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Spontaneous vs Stimulated Emission

  1. Nov 7, 2012 #1
    Hi! I wanted to check if I have got the correct interpretation of stimulated vs spontaneous emission.

    It seems like stimulated emission is defined as a process for which an excited atom/electron spontaneously relaxes down to a lower energy level.

    Stimulated emission on the other hand seems to be defined as the emission of a photon from at atom/electron due to the interaction of that atom/electron with a surrounding electromagnetic field.

    However, now I'm reading some quantum optics where the electromagnetic field is quantized.

    1) Here the author considers initial and final states of the form [itex]|i\rangle = |A, 0\rangle, \quad |f\rangle = |B, 1_{\vec{k}, a}\rangle [/itex] where A and B is the initial and final states of the atom and 0 and [itex]1_{\vec{k}, a}[/itex] are the initial and final number of photons in the electromagnetic field (wave vector [itex]\vec{k}[/itex] and polarization [itex]a[/itex]). One calculates the amplitude for this process to happen through the lowest order interaction term in the hamiltonian.

    2) The other type of initial and final states which is considered is of the form [itex]|i\rangle = |A, n_{\vec k ,a}\rangle, \quad |f\rangle = |B, n_{\vec{k}, a} + 1\rangle [/itex].

    It seems like the author defines 1) to be spontaneous emission. I.e emission of a photon into a vacuum mode, while he defines 2) to be stimulated emission, i.e. emission into a mode which is already populated. However both these processes involve interactions with the electromagnetic field rendering my previous understanding wrong.

    So what is stimulated and spontaneous emission? Is spontaneous emission an interaction with an electromagnetic ground state (vacuum)? Or is there no electromagnetic field at all?
    If there is an interaction, the process is not really spontaneous is it?
  2. jcsd
  3. Nov 7, 2012 #2
    Your question needs some editing.You have written stimulated emission in both of the starting lines.Moreover ,you might have seen a summation while quantizing the electromagnetic field which blows up to infinity (energy) when summed over all modes ,which is avoided by just cutting it off.It is this zero point fluctuation of electromagnetic field which gives rise to spontaneous emission.The process is necessarily spontaneous because one can not avoid it.it is only the result of quantization of electromagnetic field,it does not arises while treating the interaction with classical electromagnetic field of atoms.For more details see Gordon baym 'lectures on quantum mechanics'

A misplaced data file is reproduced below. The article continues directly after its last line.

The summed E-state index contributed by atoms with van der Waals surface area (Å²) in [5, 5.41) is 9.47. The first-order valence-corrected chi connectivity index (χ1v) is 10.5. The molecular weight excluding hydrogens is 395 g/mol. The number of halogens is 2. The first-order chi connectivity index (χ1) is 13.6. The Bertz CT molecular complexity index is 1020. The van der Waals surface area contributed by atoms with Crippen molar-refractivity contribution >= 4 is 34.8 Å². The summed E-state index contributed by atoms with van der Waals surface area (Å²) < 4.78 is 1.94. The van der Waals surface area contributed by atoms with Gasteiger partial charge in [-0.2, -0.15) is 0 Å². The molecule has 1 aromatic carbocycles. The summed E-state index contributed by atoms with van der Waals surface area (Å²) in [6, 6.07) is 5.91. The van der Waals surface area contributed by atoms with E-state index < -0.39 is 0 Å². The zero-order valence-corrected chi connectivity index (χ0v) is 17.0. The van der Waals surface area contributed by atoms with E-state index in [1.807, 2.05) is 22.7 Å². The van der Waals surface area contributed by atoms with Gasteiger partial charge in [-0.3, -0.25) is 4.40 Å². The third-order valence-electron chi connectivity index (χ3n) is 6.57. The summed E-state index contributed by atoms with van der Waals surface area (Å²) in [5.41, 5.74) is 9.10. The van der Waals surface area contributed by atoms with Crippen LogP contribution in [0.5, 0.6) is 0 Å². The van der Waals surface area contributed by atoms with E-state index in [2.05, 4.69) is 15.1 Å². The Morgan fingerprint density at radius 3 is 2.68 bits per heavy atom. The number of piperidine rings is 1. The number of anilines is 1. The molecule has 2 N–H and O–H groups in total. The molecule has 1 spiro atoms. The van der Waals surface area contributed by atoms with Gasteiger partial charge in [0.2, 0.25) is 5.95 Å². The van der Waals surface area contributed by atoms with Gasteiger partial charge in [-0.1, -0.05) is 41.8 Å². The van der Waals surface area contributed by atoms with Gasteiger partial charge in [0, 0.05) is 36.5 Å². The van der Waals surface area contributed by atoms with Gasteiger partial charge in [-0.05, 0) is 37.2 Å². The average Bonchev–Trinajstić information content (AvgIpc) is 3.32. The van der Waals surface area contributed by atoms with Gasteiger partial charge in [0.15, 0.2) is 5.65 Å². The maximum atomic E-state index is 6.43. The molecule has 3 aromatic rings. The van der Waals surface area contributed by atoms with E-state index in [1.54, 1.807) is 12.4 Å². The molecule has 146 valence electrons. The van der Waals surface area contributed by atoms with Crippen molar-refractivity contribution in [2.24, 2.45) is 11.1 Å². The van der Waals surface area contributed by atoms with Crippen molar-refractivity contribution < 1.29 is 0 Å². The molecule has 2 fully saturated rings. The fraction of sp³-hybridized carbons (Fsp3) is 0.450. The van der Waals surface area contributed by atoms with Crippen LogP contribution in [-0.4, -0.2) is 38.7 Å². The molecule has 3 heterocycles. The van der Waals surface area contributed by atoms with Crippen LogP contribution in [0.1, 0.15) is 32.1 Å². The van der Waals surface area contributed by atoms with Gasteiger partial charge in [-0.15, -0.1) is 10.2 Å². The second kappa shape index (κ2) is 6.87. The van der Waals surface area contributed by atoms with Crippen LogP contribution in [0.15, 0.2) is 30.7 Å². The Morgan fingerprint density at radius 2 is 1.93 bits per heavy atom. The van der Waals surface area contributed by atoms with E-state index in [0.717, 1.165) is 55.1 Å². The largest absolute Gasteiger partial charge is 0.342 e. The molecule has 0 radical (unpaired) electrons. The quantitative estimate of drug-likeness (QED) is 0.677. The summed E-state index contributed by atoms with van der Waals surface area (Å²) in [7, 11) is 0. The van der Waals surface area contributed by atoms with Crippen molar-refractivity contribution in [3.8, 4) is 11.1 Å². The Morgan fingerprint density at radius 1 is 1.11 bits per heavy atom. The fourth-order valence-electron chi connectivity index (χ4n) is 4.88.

4. Nov 10, 2012 #3

    Jano L.

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    Gold Member

    There are more views on this, the answer depends on which theory you want to base it on. I recommend Einstein's paper from 1917 On the quantum theory of radiation.

    Einstein introduces two processes. First,

    "According to Hertz, an oscillating Planck
    resonator radiates energy in the well-known way, regardless of whether
    or not it is excited by an external field."

    and describes it by A coefficient.

    Then he introduces second process:

    "If a Planck resonator is located in a
    radiation field, the energy of the resonator is changed through the
    work done on the resonator by the electromagnetic field of the
    radiation; this work can be positive or negative, depending on the
    phases of the resonator and the oscillating field.
    and describes it by B coefficient.

    So, the difference is that in the spontaneous emission, no external action (light wave from distant source) is required.

    Atoms cannot physically interact with "state". Rather, it is said that the fluctuations of electromagnetic field may be responsible for bringing the atom down. This is one possible explanation of the process, motivated by the fluctuation-dissipation theorem which connects intensity of damping of motion of a small body in a fluid with the fluctuations of the forces the body experiences from the medium.

    However, the fluctuations are not the only explanation possible. There are other ways this effect can be understood, in semi-classical theory (Jaynes), and it is possible to explain damping in classical theory too, without any role of fluctuations.
  5. Nov 10, 2012 #4


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    Science Advisor

    Simple qualitative description:

    Spontaneous emission: electron drops from an excited state to a lower state (no outside mechanism) - emitting a photon
    Stimulated emission (lasers): photon of the same frequency interacts with electron in excited state which drops to lower state - the emitted photon is coherent with the incoming pnoton
  6. Nov 11, 2012 #5
    I would say creating a photon and not emitting.
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